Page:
THE BLOG

That Chocolate Jesus

03/30/2007 06:13 pm ET | Updated May 25, 2011

The public won't see that "anatomically correct sculpture" of a fully naked chocolate Jesus with arms stretched wide as if on a cross. That's a shame.

I am generally pretty laid back about such things - artists should be able to do whatever it is that artists want to do. I may object, I may be horrified, but art and art and art should be as free as art can be. As such, let this "artist" do what he wants.

If art is free to express itself, however, so to the public is free to declare judgment. And so with this piece of "art" I can freely say that I think it is absurd... but also that in some ways it is actually the perfect piece of art for holy week.

Why? Because it reminds all of those who follow Jesus of how he was mocked and ridiculed, how he was scorned and beaten, how he was humiliated... and all because of his love for us. Those are good things for his followers to remember.

Jesus' story isn't nice, it isn't neat, it isn't comfortable. It is the opposite of all of those things. In so many ways those of us who say we follow Jesus actually want a sort of "chocolate Jesus" of our own - one that is sweet, one that demands little from us, one that we can mold into our forms - perhaps politically conservative, perhaps liberal, maybe happy with just a few of our dollars given to the poor every now and again, perhaps content with those who simply say they love him and then lead lives little different from anyone else.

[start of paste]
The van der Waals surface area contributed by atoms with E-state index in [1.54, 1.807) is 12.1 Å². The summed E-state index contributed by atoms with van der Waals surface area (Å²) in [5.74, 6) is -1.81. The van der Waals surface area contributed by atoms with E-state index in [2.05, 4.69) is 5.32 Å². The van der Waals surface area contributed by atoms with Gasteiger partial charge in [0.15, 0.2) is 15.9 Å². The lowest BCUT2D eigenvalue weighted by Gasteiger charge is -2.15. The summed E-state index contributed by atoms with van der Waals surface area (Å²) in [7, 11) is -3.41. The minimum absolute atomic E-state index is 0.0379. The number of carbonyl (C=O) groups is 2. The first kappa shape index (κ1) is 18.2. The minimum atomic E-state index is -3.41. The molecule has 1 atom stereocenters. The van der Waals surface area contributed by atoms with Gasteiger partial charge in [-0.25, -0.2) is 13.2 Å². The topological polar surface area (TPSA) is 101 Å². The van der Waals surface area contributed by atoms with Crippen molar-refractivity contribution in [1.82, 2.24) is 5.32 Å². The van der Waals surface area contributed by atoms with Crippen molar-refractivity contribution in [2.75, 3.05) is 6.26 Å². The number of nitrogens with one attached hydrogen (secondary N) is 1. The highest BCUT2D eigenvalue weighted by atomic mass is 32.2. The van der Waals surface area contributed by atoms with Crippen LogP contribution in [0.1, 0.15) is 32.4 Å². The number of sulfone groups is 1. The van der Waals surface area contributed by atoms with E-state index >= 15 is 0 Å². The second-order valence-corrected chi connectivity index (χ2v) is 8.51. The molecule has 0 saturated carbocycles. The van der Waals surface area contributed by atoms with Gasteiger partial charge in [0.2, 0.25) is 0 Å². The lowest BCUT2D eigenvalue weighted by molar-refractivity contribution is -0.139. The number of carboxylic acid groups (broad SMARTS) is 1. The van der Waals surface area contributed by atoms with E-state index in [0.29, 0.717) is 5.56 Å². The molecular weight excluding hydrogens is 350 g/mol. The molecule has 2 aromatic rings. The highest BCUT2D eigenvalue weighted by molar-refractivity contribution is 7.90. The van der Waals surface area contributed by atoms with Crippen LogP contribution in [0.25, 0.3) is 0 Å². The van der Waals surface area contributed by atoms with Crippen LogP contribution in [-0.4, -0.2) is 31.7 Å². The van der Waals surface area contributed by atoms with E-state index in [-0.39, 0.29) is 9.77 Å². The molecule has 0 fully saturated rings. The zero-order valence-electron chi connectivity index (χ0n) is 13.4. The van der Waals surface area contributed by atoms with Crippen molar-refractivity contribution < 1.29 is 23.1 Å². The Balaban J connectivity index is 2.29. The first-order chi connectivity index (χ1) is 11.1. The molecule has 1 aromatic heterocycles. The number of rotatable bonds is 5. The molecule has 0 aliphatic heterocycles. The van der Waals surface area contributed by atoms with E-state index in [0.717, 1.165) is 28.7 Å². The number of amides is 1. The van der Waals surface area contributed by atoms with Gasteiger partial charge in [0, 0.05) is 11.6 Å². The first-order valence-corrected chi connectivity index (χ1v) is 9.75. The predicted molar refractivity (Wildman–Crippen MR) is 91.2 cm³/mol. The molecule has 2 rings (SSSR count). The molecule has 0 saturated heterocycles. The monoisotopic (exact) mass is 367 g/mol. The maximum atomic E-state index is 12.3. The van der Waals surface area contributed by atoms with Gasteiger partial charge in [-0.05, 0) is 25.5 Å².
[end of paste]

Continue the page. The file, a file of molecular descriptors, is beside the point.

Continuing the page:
It is easy for some religious leaders to decry a piece of art and say - as some have (apparently with a straight face) - it is "one of the worst assaults on Christian sensibilities ever." (I suppose that genocide in Darfur is merely an "affront" to Christian sensibilities?) But instead of getting all amped up over this "art," Christians should be spending time facing the real and very challenging Jesus found in the Gospels and encouraging others to do the same. I know that is what I need to do.

NOTE: I stand (or, more technically, sit) corrected. My use of "art" and "artist" in quotes wasn't fair. This is art, he is an artist. I may - and do - find some of his earlier work truly absurd but this is not in that category. I still wouldn't choose it for my own collection (had I an art collection) but it has done one of the things that art should do - it has challenged us. (3/31/07)